Common Twitter Acronyms:

FF– Follow Friday. This trend will likely blow-up on your TL on Fridays. It is the Twitter version of a reach-around. Use this to identify you favorite users or friends. Expect to see #FF a lot, and don’t bother posting content during this frenzy.

SO– Shout Out. A less common form of a reach-around that identifies a user.

ICYMI– In Case You Missed It. Used to draw attention to a topic that may or may not have been of importance or relevance.

NSFW– Not Safe For Work. Self-explanatory.

IMHO– In My Humble Opinion. Added to tweets that may contain opinions that do not conscribe to popular opinion or groupthink.

FWIW– For What It’s Worth. Refer to IMHO.

SMH– Shake My Head. Used to express disgust, disdain, disbelief or disappointment in three characters.

DM– Direct Message. We will go into these later.

Popularity Contests

There are users who subscribe to third-party services that track the popularity of their tweets. The amount of Retweets (RTs) and Favorites (known as stars) are tracked on what are essentially leaderboards. The two main services for this are Favstarand WitStream. Favstar is the service most commonly referred to throughout the Twitterverse. Users will discuss star-fucking each other, handing out trophies (Favstar allows its users one Tweet-of-The-Day that uses an trophy as an icon) and other site-specific jargon.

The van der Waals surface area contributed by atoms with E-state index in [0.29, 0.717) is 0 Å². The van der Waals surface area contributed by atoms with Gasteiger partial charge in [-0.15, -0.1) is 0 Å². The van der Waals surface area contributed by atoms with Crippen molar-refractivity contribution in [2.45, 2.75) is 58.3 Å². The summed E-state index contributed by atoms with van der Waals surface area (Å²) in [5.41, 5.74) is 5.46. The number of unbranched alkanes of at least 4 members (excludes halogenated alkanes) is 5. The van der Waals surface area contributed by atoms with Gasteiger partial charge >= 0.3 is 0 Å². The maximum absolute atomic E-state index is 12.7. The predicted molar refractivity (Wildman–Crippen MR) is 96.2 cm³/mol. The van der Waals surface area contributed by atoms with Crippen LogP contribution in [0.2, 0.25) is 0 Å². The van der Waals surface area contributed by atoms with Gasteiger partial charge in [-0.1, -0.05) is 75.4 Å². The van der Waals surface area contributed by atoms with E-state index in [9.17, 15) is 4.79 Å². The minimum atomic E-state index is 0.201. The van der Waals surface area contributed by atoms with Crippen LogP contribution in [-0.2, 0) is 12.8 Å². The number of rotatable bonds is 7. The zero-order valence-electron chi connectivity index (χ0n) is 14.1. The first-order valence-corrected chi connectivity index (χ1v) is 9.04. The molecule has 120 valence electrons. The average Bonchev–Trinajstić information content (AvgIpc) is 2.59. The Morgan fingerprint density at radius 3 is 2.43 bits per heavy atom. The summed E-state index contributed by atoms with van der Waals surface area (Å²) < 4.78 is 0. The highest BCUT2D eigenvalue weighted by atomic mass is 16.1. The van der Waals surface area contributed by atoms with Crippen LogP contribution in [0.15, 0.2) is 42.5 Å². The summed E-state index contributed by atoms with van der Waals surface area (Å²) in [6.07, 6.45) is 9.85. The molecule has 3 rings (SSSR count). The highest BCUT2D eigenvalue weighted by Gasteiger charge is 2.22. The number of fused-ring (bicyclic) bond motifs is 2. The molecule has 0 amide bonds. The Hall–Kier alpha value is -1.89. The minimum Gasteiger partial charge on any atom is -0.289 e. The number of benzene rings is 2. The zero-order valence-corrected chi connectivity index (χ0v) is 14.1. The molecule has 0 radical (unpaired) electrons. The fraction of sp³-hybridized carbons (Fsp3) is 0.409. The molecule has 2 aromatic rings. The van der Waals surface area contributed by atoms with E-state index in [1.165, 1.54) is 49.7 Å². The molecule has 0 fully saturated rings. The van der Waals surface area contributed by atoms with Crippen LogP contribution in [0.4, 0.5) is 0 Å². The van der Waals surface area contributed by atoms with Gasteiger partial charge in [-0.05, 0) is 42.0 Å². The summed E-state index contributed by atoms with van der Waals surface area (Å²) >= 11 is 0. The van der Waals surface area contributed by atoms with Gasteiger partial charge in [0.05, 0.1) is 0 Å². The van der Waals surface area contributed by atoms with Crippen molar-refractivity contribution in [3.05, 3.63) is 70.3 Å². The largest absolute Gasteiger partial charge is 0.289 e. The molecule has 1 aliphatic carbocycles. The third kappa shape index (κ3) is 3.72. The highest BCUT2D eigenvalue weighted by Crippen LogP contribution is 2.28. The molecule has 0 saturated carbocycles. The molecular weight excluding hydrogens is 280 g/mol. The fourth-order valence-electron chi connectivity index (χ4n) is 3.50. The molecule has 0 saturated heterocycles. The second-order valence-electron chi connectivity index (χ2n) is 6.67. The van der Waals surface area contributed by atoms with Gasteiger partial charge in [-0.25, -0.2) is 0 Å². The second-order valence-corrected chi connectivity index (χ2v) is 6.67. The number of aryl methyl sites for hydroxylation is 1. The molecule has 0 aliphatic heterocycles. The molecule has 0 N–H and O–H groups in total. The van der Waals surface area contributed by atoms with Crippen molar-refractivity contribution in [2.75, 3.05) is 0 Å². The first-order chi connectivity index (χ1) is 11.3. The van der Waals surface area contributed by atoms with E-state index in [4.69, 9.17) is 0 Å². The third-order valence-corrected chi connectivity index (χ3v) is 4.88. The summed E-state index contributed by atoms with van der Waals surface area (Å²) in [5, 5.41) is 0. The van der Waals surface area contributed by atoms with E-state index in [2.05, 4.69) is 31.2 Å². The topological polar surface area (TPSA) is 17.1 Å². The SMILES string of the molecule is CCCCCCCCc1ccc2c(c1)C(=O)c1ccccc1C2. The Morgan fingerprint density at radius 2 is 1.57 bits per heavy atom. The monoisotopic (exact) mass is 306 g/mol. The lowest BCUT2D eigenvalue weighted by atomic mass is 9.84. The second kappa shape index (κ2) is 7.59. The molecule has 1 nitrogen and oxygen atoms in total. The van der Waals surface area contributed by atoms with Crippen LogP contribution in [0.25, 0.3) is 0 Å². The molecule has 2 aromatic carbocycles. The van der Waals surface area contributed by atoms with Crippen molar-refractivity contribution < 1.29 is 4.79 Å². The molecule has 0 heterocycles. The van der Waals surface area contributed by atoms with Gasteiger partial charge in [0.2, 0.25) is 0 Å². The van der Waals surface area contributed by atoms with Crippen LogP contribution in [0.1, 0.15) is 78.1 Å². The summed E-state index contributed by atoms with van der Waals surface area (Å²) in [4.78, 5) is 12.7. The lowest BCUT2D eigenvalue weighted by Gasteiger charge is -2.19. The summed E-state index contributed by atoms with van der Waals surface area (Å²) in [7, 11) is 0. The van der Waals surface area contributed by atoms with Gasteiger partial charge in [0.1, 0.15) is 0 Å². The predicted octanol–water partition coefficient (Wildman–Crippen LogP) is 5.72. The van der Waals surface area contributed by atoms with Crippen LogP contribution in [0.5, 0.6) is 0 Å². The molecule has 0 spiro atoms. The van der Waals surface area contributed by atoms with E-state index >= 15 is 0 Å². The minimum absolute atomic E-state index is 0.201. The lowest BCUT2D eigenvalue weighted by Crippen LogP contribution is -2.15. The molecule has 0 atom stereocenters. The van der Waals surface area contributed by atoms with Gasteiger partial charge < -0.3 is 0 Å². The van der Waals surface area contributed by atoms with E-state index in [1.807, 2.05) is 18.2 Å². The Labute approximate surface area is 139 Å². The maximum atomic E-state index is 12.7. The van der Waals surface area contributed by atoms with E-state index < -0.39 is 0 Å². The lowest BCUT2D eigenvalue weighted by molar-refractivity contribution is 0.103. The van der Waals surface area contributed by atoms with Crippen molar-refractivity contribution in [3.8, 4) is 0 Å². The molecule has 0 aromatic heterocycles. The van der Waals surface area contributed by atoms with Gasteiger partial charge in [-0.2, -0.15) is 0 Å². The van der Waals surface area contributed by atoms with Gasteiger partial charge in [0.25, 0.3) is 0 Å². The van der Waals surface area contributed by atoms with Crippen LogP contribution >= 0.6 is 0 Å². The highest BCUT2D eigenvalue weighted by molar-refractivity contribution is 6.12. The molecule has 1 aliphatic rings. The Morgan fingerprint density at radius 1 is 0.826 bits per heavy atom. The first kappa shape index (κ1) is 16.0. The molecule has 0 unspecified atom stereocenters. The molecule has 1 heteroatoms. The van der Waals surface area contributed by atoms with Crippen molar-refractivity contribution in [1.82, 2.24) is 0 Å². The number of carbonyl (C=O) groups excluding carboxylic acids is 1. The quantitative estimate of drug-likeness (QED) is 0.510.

These sites are also where you will find the elusive, Twitter Elite. Twitter Elite are users who have high followers-to-following ratios. In some parts of the Twitterverse this is a very important formula. IMHO it is irrelevant and often correlates with users hoping to make a crossover into comedy writing, standup comedy, or be discovered by Hollywood, and bomb à la Shit My Dad Says.

Twitter Commandments

No true commandments exist, but it has been my observation that specific behaviors are perceived as inappropriate here.

Don’t Be a Dick. An abridged version of The Golden Rule, follow it and you will thrive.

DMs. Don’t use third-party apps to auto-DM people who follow you. It comes across as insincere, or that you believe yourself and your product to be of great importance. Sorry to mention this, but if this were true, you wouldn’t need to thank someone for following you with an auto-reply. DM are reserved for private communications between users. Don’t DM a dick pic unless you have been given permission to do so.

Mass Unfollow. Some accounts set out to follow as many users as possible in hopes of building a large ‘fan base.’ Later, these accounts go back through and cull their following lists to fake an elite following-to-followers ratio. Beware; this dick move does not go unnoticed. There are apps that track unfollow actions and can have a negative impact on your account or brand.